Contributed by: R. Ezra Mizrahi
Shabbat Reeh "You are the children of Hashem your God. Do not cut yourselves or shave the front of your heads for the dead, for you are a people holy to the LORD your God. Out of all the peoples on the face of the earth, the LORD has chosen you to be his treasured possession."
The torah tells us that we are considered the children of Hashem. Rabbenou Ovadya Seforno explains the reason why the verse telling us that we are the children of Hashem is written right near the law forbidding one to scar oneself while mourning for a relative that passed way. One who loses a relative should not overextend one's mourning, especially when there is still a related person alive that is greater in stature and importance than the one who passed away. Showing immense grief for the "lesser" indivudal, would minimize the importance of the relative that remains alive.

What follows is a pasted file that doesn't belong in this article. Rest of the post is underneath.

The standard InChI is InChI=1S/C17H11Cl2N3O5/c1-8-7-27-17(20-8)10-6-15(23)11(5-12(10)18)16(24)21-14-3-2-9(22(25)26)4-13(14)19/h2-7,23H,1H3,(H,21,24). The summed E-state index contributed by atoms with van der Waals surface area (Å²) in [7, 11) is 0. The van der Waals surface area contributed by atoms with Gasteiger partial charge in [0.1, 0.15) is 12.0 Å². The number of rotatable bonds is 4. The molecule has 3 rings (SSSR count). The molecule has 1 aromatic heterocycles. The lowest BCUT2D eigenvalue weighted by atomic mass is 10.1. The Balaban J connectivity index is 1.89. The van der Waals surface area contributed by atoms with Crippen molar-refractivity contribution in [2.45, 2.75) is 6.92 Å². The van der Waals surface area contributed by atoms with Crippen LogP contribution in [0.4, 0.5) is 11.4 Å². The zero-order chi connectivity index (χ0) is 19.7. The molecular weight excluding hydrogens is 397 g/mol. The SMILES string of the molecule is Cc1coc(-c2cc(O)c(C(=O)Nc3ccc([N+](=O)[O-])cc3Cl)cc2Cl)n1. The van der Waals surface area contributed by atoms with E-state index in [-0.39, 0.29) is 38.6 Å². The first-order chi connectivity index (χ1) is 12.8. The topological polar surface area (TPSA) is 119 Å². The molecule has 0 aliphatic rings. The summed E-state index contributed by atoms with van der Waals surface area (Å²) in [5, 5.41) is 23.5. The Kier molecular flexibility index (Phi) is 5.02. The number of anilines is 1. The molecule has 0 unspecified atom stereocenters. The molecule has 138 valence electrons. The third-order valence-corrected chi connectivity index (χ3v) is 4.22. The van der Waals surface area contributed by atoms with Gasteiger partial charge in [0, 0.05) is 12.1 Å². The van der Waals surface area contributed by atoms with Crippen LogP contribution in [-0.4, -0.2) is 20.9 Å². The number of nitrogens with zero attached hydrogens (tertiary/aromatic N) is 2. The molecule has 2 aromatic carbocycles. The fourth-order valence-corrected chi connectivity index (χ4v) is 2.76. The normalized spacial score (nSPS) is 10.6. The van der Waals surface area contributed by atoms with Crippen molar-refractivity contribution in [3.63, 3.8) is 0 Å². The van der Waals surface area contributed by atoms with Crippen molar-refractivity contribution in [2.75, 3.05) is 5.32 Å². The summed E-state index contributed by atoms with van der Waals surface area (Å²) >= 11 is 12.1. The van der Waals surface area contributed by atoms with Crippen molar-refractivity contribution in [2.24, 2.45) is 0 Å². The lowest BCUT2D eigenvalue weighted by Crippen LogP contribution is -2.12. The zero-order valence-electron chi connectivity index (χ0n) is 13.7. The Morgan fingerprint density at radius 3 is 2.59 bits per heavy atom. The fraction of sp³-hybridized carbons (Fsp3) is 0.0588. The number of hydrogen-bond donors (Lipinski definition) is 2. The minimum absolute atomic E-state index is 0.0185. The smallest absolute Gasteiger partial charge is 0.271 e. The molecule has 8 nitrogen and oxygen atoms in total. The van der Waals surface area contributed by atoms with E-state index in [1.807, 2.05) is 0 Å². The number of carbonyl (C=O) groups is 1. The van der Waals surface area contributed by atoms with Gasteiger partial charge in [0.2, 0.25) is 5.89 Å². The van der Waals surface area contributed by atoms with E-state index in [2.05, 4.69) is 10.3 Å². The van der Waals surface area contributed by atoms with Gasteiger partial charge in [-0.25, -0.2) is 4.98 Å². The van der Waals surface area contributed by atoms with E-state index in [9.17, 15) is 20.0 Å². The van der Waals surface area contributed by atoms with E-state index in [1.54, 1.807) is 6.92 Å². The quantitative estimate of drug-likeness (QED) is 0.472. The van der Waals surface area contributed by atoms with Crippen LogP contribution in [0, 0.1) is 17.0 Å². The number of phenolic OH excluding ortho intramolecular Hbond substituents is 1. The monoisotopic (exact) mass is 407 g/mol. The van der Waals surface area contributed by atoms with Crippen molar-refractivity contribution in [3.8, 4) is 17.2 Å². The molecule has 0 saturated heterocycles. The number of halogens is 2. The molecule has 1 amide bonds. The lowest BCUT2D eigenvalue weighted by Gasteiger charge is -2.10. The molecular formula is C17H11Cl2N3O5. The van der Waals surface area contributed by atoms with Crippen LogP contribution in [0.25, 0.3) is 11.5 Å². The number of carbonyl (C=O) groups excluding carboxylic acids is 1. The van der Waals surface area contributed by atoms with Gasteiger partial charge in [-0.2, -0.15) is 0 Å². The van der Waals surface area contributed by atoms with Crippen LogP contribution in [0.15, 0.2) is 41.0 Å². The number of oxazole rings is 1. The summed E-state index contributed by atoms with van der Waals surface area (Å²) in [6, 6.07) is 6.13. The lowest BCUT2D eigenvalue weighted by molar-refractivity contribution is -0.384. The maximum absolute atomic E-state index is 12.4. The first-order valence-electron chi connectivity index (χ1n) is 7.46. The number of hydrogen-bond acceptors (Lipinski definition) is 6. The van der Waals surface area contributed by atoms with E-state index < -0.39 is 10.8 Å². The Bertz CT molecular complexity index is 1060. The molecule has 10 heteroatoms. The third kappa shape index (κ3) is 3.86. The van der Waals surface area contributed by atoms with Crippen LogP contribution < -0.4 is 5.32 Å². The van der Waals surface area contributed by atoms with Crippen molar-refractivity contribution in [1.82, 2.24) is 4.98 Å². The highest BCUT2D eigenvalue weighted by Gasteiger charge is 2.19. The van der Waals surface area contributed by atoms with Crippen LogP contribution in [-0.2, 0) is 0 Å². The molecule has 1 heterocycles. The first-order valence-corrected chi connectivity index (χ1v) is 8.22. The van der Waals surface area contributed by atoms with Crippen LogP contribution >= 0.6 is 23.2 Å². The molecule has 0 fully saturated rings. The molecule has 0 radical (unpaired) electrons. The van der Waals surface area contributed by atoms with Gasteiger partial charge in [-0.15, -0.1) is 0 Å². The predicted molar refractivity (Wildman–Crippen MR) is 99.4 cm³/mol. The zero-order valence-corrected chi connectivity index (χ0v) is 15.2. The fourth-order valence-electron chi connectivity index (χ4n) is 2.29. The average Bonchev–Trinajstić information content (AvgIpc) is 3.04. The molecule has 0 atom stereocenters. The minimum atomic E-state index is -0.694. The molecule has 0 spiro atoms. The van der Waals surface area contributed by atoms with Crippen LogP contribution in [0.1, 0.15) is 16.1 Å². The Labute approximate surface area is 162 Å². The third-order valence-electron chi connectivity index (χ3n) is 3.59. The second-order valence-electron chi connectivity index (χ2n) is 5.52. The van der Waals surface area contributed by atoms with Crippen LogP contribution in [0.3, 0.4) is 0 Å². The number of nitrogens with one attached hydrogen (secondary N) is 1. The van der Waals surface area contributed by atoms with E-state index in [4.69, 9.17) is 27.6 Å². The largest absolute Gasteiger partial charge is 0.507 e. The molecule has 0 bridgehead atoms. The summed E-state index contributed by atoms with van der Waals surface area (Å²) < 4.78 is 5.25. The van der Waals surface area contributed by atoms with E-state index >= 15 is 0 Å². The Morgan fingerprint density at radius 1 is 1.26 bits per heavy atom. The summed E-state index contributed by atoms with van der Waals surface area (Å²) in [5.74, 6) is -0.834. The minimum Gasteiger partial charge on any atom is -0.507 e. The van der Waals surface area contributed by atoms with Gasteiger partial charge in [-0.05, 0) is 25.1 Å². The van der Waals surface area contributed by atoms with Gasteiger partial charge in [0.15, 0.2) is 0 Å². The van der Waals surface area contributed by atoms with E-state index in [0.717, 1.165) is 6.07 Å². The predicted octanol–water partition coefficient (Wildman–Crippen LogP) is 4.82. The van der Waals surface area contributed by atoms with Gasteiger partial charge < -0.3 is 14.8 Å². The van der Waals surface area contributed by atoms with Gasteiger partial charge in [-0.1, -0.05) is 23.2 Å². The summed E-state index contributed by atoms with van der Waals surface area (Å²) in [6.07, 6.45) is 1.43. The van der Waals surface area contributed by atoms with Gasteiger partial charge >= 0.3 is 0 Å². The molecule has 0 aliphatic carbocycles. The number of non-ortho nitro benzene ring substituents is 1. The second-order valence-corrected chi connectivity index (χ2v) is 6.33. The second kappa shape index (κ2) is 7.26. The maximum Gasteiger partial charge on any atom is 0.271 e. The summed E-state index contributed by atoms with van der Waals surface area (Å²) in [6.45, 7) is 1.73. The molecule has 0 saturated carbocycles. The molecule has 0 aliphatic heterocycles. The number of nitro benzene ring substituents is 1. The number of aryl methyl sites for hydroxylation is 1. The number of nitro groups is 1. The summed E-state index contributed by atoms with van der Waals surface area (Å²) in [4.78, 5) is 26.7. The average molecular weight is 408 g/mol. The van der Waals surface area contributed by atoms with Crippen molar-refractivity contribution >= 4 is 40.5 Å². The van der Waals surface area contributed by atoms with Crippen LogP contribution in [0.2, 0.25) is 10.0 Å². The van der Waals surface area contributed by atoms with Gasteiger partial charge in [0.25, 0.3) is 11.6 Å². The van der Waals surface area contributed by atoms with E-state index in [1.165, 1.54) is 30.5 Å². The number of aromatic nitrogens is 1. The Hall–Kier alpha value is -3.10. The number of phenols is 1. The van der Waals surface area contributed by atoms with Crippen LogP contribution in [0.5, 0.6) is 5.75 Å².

The Seforno explains that the Torah is telling us not to mourn too greatly, because there is ALWAYS a relative of higher stature remaining alive. This relative is Hashem yitbarach, our father. The Ohr Hahayim HaKadish explains further that the verse uses the term "atem" ("you" plural, in Hebrew) showing that other nations do not have this warning about extending mourning, because we are the children of Hashem, and they are not – "Banim Atem" – you are the children of Hashem, other nations are not.
In this week's parasha, we find consolation for those who experienced personal loss in the recent war that transpired in Israel. Just as a father sends a son out to learn and establish himself far from home, so too Hashem sends the Neshama (soul) down to this earth to achieve and succeed. Hashem has called back certain children, and we should not mourn to heavily, but rather take comfort in the fact that the child has returned to the Father.